Period Pains: The Ridiculous Reality of Female Menstruation


Brianna Wilson
Staff Writer 

I can remember the first time I got my period. I was 11. I was so scared and embarrassed to tell my mom that I cried. Even typing this feels slightly wrong, like I am sharing something I shouldn’t be.

There is so much shame and secrecy surrounding a woman’s menstrual cycle, but the reality is that it happens to nearly half the population at some point in their life. We aren’t supposed to talk about this part of our lives, but this reality is something most women experience one week every month from the our early teens to our early fifties.

Women are expected to hide their pads and tampons. They are expected to keep quiet about the possible pain that comes along with a period. They are expected to be chipper and pleasant even if they are in pain and uncomfortable.

With periods, there is a secrecy that is demanded of girls and women when going through these experiences that is not all dissimilar from the secrecy demanded from women about their sex lives. This secrecy seems to surround and invade the intimate, natural experiences of women in a way that is not healthy for our society.

Because of this secrecy surrounding the experience of menstruation, there are people like Ryan Williams who are grossly misinformed about menstruation. Williams, a notorious meninist, posted on Twitter, “Tampons should not be free, why does everyone keep saying they should be?? if you can’t control ur bladder then that’s not taxpayers problem!”

He also has a series of other tweets about how women must be lazy since they won’t hold their bladder until they get to the bathroom in order to menstruate. His blatant ignorance can be directly linked to the secrecy surrounding menstruation.

This man has a girlfriend, and he still doesn’t understand the reality of menstruation because I am sure nobody has ever been able to explain the reality to him whether by his own unwillingness to listen or women’s inability to discuss it.

What is scarier is, after this tweet, he tweets that other men have messaged him privately saying that he is right, and they agree with him. When polled (as reported by Mirror UK), 13% of people said they agreed with him.

While this is probably also a fault of the education these people received, periods wouldn’t be such taboo to discuss in a health class or in public if it wasn’t viewed as a “private matter.”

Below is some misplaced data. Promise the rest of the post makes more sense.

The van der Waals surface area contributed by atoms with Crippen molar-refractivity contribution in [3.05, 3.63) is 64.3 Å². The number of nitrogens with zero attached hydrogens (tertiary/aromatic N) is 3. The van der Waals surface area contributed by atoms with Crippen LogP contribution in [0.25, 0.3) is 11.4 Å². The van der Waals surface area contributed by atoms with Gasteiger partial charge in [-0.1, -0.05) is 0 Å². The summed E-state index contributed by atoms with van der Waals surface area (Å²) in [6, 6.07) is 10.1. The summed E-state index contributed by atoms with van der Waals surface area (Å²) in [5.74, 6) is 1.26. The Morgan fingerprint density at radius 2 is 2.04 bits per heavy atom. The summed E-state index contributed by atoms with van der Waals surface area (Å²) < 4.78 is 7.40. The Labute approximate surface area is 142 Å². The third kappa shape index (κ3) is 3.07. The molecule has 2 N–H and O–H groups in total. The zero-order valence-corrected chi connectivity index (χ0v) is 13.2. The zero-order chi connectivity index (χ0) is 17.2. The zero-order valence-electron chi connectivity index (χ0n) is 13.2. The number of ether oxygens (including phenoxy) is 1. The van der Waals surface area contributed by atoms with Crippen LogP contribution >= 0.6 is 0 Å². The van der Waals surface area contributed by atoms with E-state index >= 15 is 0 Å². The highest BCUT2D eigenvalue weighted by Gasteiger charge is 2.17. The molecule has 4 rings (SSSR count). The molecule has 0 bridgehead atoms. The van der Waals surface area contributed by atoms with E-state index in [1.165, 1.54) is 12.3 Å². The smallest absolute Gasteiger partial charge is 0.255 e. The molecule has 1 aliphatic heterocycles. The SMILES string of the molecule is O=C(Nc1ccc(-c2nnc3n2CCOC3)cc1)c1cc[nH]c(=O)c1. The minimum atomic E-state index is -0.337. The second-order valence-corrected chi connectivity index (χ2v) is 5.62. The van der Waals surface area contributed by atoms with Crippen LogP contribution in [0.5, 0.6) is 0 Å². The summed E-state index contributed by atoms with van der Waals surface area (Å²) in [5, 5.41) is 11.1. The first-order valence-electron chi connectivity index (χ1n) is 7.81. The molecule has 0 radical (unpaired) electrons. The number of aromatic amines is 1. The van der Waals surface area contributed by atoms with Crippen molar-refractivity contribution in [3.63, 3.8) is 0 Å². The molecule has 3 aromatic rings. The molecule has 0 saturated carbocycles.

There is also this belief that periods must be gross or unnatural. Some people believe that periods are not natural, and if you eat right and take care of your body you shouldn’t have one. This is all without saying that without menstrual cycles, none of us would exist. Periods are a natural part of life and are essential to having children, so why are they only discussed in secrecy between a girl and her mother.

For every person who does not have to go through the experience of having a period, they know someone who does, whether that be a mother, sister, lover, or friend. There needs to be a level of openness surrounding the intimate experiences of all people in order to allow for an understanding of these experiences.

There needs to be a normalization of menstrual in order to have understanding and support for the people who have to go through this experience. Going through life is hard enough without feeling embarrassed because you bled through your jeans or because your cramps are so bad they make you cry.

Going through life gets even harder when people don’t understand that what you are going through. We share the experiences of life through books, movies, music, and various other things, so why shouldn’t we try to share and understand the experience of having a period?

Things are beginning to change. More and more people want to support women by making pads and tampons affordable or free. The sharing of stories of menstruation are becoming more and more common. Certain programs, offices, and stores are providing feminine products in their bathrooms.

More products are being created to make the experience easier. There are apps like Clue, which I myself recommend, that helps track everything that comes with periods in a non-gendered format. There are products like menstrual cups and menstrual underwear.

While the support surrounding menstruation is becoming better every day, there is still a lot of work to be done, especially when there are still grown adults that don’t understand the biology of menstruation, but we are on the road to understanding for all people who experience menstruation.


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